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This eBook from the Gutenberg Project consists of approximately 495 pages of information about The Debtor.

“What is that, honey?” The two girls had sat down on Ina’s window-seat, and were nestling close together, with their arms around each other’s waist, and the two streams of dark hair intermingling.

“I am heartily tired,” said Ina, in a tone of impatient scorn, “of this everlasting annoyance to which we are subjected from the people who want us to pay them money for the necessaries of life.  We must have a certain amount of things in order to live at all, and if people must have the money for them, I want them to have it, and not have to endure such continual persecution.”

“Ina,” said Charlotte, in a piteous, low voice, “do you think papa is very poor?”

“Yes, honey, I am afraid he is very poor.”

Charlotte began to weep softly against her sister’s shoulder.

“Don’t cry, honey,” soothed Ina.  “You can come and stay with me a great deal, you know.”

“Ina Carroll, do you think I would leave papa?” demanded Charlotte, suddenly erect.  “Do you think—­I would?  You can, if you want to, but I will not.”

“It costs something to support us, dear,” said Ina.  “Don’t be angry, precious.”

“I will never have another new dress in all my life,” said Charlotte.  “I won’t eat anything.  I tell you I never will leave papa, Ina Carroll.”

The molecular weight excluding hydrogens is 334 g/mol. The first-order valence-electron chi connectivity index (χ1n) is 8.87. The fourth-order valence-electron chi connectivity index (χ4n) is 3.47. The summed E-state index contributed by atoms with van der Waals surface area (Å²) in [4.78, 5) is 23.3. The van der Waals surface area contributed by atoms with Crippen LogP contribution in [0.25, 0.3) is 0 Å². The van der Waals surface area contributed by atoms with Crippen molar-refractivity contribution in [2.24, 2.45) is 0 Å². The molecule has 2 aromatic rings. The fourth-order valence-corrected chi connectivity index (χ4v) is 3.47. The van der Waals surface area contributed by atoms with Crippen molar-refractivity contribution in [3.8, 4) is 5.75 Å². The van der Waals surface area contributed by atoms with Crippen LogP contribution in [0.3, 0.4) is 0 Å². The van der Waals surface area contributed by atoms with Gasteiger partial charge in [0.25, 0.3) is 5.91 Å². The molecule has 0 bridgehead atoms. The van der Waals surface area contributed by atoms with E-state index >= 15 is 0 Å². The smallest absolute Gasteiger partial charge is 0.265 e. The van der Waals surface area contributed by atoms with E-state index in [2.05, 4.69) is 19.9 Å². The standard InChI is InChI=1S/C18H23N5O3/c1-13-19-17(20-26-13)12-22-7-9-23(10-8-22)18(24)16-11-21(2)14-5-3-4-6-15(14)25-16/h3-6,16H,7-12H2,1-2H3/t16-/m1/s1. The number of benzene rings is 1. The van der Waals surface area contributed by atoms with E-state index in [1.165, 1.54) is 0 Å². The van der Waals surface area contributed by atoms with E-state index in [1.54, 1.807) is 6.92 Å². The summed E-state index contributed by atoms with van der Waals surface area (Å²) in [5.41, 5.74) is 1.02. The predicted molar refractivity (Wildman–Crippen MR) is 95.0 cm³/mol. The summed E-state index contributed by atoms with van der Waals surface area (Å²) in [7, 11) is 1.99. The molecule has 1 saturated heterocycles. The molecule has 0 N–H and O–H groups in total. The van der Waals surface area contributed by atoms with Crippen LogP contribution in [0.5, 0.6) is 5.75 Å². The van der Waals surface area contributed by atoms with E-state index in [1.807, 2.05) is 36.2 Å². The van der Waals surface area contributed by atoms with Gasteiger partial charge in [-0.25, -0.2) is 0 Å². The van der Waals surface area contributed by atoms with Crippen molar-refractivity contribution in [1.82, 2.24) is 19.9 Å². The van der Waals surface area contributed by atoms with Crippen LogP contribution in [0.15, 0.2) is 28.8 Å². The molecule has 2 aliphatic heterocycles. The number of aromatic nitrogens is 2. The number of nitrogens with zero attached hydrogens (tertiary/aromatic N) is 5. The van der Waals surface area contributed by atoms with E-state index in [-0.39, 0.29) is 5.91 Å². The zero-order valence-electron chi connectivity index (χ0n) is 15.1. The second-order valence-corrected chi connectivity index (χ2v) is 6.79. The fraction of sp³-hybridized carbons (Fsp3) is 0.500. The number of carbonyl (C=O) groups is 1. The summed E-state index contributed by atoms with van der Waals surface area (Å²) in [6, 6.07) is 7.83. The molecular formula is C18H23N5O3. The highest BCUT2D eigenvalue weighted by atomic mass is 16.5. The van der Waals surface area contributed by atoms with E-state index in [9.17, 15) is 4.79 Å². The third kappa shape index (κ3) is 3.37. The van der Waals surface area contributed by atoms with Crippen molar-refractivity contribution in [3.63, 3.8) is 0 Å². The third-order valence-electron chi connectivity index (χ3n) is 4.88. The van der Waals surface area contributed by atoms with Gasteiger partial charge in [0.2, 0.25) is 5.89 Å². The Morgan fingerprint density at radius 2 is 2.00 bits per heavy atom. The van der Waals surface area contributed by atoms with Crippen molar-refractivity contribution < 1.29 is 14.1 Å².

Chapter XIV

It was about a week later when Anderson, going into the drug store one evening, found young Eastman in the line in front of the soda-fountain.  A girl in white was with him, and Anderson thought at first glance that she was Charlotte Carroll, as a matter of course—­he had so accustomed himself to think of the two in union by this time.  Then he looked again and saw that the girl was much larger and fair-haired, and recognized her as Bessy Van Dorn, William Van Dorn’s daughter.  The girl’s semi-German parentage showed in her complexion and high-bosomed, matronly figure, although she was so young.  She had a large but charming face, full of the sweetest placidity; her eyes, as blue as the sky, looked out upon the world with amiable assent to all its conditions.  It required no acuteness to predict this as an ideal spouse for a man of a nervous and irritable temperament; that there was in her nature that which could supply cushioned fulnesses to all the exactions of his.  She sat on a high stool and sipped her ice-cream soda with simple absorption in the pleasant sensation.  She paid no attention whatever to her escort beside her, who took his soda with his eyes fixed on her.  Her chin overlapping in pink curves like a rose, was sunken in the lace at her neck as she sipped.  She did not sit straight, but rested in her corsets with an awkward lassitude of enjoyment.  It was a very warm night, but she paid no attention to that.  She was without a hat, and the beads of perspiration stood all over her pink forehead, and her thin white muslin clung to her plump neck and arms.  There was something almost indecent

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